SARS situates police violence globally

Resistance against Special Anti-Robbery Squad in Nigeria reframes police discourse

Mariama Jallow, Staff Columnist

In the past couple of months, people all around the country and world have been protesting for the #BlackLivesMatter movement. Systematic racism, oppression and bigotry are all reasons why Black people around the country are demanding change. However, one of the core reasons why Black people are demanding equality is due to police brutality. Police officers all around the country murder, exploit, threaten and treat Black people as unequals to white people. 

On June 17, 2015, Dylann Roof, an American white supremacist, shot and killed nine African Americans and left three victims injured. Roof walked into The Emanuel African Methodist Episcopal Church, one of the oldest Black churches in the United States and a center of organizing events related to the civil rights movement. Shortly after Roof was arrested, he was taken to Burger King. Let that sink in. A white supremacist murdered nine Black people and was taken to Burger King because he complained of being hungry. This is a privilege that would never be given to a Black person if the tables turned. Actually, Black people in America can be shot, killed and harassed for just being Black and waking down the street. 

For months now, people have been demanding that police forces be abolished or reformed. Some people argue that the concept of abolishing police forces, and replacing them with other qualified officials is radical. When you think about abolishing the police though, you have to understand the meaning behind the movement. It isn’t that all activists are calling for every police officer to necessarily be removed, but rather that there needs to be steps taken to reform and abolish racist stereotypes and notions of Black Americans so that Black Americans are not disproportionately targeted. It goes deeper than saying that policing should not exist, but rather we need to have larger conversations about why the police force in America is able to assume the role of oppressors by exercising their job duties in unjust and corrupt ways in specific neighborhoods.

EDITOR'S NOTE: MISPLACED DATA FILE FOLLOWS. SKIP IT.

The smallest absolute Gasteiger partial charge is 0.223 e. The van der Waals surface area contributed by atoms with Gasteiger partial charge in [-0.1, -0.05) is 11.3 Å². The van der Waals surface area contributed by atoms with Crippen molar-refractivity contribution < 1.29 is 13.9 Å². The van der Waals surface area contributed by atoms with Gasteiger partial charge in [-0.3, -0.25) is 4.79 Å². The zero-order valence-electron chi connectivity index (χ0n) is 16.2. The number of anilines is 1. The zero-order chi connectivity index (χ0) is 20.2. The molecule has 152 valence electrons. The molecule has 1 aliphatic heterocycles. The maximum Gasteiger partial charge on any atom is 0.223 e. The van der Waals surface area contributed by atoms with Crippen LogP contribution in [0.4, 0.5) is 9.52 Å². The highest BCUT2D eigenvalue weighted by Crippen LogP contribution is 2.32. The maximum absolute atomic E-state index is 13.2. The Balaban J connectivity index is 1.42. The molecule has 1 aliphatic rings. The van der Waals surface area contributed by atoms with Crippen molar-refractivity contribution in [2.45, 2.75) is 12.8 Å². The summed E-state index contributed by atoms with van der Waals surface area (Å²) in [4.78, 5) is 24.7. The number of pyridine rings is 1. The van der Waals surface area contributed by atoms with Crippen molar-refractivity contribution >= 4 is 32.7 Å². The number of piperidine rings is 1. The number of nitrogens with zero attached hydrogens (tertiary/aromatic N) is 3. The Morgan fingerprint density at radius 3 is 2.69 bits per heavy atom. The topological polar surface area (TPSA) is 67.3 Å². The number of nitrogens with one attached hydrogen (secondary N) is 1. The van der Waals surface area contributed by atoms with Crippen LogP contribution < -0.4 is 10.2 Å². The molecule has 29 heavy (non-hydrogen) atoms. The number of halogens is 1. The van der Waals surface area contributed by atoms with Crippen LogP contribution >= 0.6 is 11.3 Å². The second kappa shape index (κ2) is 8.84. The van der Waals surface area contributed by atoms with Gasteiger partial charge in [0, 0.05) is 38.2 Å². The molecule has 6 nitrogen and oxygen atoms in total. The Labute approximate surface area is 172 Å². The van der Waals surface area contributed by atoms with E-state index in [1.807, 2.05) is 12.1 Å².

The #ENDSARS movement may be specific to Nigeria, but … social inequality is not only present in Nigeria.”

In 2017 the #ENDSARS movement started in Nigeria, and in the last couple of months, Nigerians all around the world have been protesting against police brutality in Nigeria. The Special Anti Robbery Squad was created by the Nigerian government in 1992 to deal with violent criminals. They are given power and control that no one else in the country has. They are above the law and have sent people to prison for having an iPhone, for driving a nice car they have opened fire to peaceful protestors. 

Similar to the Black Lives Matter Movement, the #ENDSARS movement is not only about police brutality, but also inequalities in healthcare systems, education, systematic corruption, electoral fraud and many more social inequalities in Nigeria that can be directed towards class. Although in the United States most of the inequalities we see in regards to the Black Lives Matter movement can be associated with race, in Nigeria governmental corruption and class and the main issues that certain communities are facing.

These are all issues that have been building up in Nigeria are just like those of the United States — police brutality was only a tipping point, rather than a cause of the start of this movement. Further, these two movements are similar, but they are not the same. It is important to acknowledge the United States’ history with slavery and African countries’ history with colonization when we have these conversations. 

The #ENDSARS movement may be specific to Nigeria, but corruption and enormous social inequality is not only present in Nigeria. Colonization left many African countries in a hole where they are now dependent on Western countries for resources, because Western countries were oftentimes exporting violence and at the same time stealing resources away from beautiful African countries. Whether it’s called #ENDSARS, #BLM or #EndWhitesupremacy, the everlasting effects of colonialism are still impacting communities today and it is our responsibility as the younger generation to speak up and speak out about the inhumane treatment and violence exported domestically but also internationally in African countries.